mktime problems when adjusting tm_isdst

Robert Elz kre at munnari.OZ.AU
Tue Oct 10 16:33:02 UTC 1995

I doubt that any patch can reasonably help here, the tm_isdst
flag as input to mktime() is simply absurdly badly broken as
defined.  In anything other than the simplest cases, there is
no rational way to make it work as defined, it would probably
be better for mktime() to either simply ignore it (not great),
or return an error ((time_t)-1) or ((time_t)0) if tm_isdst is
set to the "wrong" value.

The only reason this brain damage exists at all is because of
the silly desire to make arithmetic on times be done by doing
arithmetic on the fields of a struct tm.  OK, it is not a good
idea to assume that a time_t is always an arithmetic type, but
a bunch of macro/function definitions for addition/subtraction
of time_t's from each other, and integers to/from time_t's would
have been a much more rational choice, and much easier to use.

Its all great that one should attempt to support the standardised
interfaces, however brain dead they actually are, but having
attempted that, and discovered that there is simply no way to
implement it correctly, there comes a time when the right answer
is simply to abandon the attempt, and not continue to pretend
that it can be done, and rely on people not finding the hard
cases where it can't.

The case where tm_isdst == 1, and summer time is not actually in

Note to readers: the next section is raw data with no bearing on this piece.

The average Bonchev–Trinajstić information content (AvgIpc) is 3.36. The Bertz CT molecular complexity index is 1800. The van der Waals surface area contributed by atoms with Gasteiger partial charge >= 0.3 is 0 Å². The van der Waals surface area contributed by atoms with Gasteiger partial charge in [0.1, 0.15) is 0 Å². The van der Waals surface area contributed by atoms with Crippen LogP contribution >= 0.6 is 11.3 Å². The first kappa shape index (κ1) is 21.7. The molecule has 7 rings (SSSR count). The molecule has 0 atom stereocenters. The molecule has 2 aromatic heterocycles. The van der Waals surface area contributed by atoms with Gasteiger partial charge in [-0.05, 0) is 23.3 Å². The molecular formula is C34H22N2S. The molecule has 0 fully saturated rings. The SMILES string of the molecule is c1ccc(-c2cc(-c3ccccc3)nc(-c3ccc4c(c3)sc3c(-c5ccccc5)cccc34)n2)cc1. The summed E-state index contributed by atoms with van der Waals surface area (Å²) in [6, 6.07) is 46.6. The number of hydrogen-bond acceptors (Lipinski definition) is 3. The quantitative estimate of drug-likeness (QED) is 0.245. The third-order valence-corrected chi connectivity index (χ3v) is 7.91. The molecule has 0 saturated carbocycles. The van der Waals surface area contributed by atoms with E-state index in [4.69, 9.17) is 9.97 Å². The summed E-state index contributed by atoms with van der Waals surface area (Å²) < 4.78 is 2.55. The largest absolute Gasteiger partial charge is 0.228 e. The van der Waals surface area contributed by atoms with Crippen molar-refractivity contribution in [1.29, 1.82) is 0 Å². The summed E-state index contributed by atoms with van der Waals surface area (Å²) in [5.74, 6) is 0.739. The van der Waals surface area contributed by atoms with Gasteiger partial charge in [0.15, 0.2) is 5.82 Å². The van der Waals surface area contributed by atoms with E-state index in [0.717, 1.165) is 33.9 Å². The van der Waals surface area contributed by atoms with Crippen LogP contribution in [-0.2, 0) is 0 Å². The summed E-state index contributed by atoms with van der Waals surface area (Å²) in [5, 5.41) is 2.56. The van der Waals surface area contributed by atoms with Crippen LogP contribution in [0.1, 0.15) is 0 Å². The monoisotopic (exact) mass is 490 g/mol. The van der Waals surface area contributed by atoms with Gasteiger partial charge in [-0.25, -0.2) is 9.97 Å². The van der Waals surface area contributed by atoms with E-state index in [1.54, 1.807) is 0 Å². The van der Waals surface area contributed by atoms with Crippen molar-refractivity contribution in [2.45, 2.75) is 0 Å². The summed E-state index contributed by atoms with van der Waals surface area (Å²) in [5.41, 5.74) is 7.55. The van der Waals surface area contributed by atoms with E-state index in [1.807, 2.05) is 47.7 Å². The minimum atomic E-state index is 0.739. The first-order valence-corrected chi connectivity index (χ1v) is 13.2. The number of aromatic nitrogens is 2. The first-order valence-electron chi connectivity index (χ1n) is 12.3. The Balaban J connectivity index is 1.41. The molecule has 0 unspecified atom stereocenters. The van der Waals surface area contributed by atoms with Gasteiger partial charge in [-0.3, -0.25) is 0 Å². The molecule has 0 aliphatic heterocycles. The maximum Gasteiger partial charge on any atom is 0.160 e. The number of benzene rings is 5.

effect, is basically asking mktime() to invent policy.  The
request to it is "If daylight saving had been in effect at
this time I am telling you, the time would have been this.  So,
what is it really?"   This is meaningless, it requires knowledge
as to what the non-existant daylight time shift would have been,
had it existed.  One can invent any offset at all for that, for
all anyone knows for sure, the answer Paul originally sent for
the conversion that "went wrong" might be perfectly correct.

Note however that the other way (tm_isdst == 0) can be handled,
as that is saying "this time is standard time for the zone,
correct it for any DST that might have been in effect", and
as long as the time is one in the past, or very near future,
it is possible (times in the far future, where far is anything
beyond about 3 months, are always going to be impossible).

If any patch is needed, simply make it be an error - or if you
want to allow a little more latitude, you may be willing to
assume that when the nearest DST before the time involved, and
the nearest after the time involved are the same, then it is
acceptable to assume that the same offset is what would have
applied in the gap between, had there been DST then, and only
return the error in cases where the offset was not the same in
the two cases.


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